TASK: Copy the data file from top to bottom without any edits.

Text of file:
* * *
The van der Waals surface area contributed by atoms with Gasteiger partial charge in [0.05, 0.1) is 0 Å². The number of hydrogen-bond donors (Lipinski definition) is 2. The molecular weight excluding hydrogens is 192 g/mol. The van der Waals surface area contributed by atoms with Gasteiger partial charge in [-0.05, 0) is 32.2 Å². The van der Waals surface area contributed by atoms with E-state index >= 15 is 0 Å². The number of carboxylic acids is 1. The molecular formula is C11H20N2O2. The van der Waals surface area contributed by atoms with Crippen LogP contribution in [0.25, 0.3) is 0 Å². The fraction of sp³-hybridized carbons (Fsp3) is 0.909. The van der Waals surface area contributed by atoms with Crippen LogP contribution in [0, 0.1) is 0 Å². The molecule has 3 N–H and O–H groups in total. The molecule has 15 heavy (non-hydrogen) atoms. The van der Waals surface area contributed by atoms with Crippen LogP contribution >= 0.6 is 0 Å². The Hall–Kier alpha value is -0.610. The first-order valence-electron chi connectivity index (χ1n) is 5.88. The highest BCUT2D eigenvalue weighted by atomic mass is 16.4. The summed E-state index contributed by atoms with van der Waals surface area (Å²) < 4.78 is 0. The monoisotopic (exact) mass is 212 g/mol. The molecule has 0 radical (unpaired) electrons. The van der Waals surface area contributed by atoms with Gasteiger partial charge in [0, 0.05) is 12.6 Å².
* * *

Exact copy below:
The van der Waals surface area contributed by atoms with Gasteiger partial charge in [0.05, 0.1) is 0 Å². The number of hydrogen-bond donors (Lipinski definition) is 2. The molecular weight excluding hydrogens is 192 g/mol. The van der Waals surface area contributed by atoms with Gasteiger partial charge in [-0.05, 0) is 32.2 Å². The van der Waals surface area contributed by atoms with E-state index >= 15 is 0 Å². The number of carboxylic acids is 1. The molecular formula is C11H20N2O2. The van der Waals surface area contributed by atoms with Crippen LogP contribution in [0.25, 0.3) is 0 Å². The fraction of sp³-hybridized carbons (Fsp3) is 0.909. The van der Waals surface area contributed by atoms with Crippen LogP contribution in [0, 0.1) is 0 Å². The molecule has 3 N–H and O–H groups in total. The molecule has 15 heavy (non-hydrogen) atoms. The van der Waals surface area contributed by atoms with Crippen LogP contribution >= 0.6 is 0 Å². The Hall–Kier alpha value is -0.610. The first-order valence-electron chi connectivity index (χ1n) is 5.88. The highest BCUT2D eigenvalue weighted by atomic mass is 16.4. The summed E-state index contributed by atoms with van der Waals surface area (Å²) < 4.78 is 0. The monoisotopic (exact) mass is 212 g/mol. The molecule has 0 radical (unpaired) electrons. The van der Waals surface area contributed by atoms with Gasteiger partial charge in [0, 0.05) is 12.6 Å².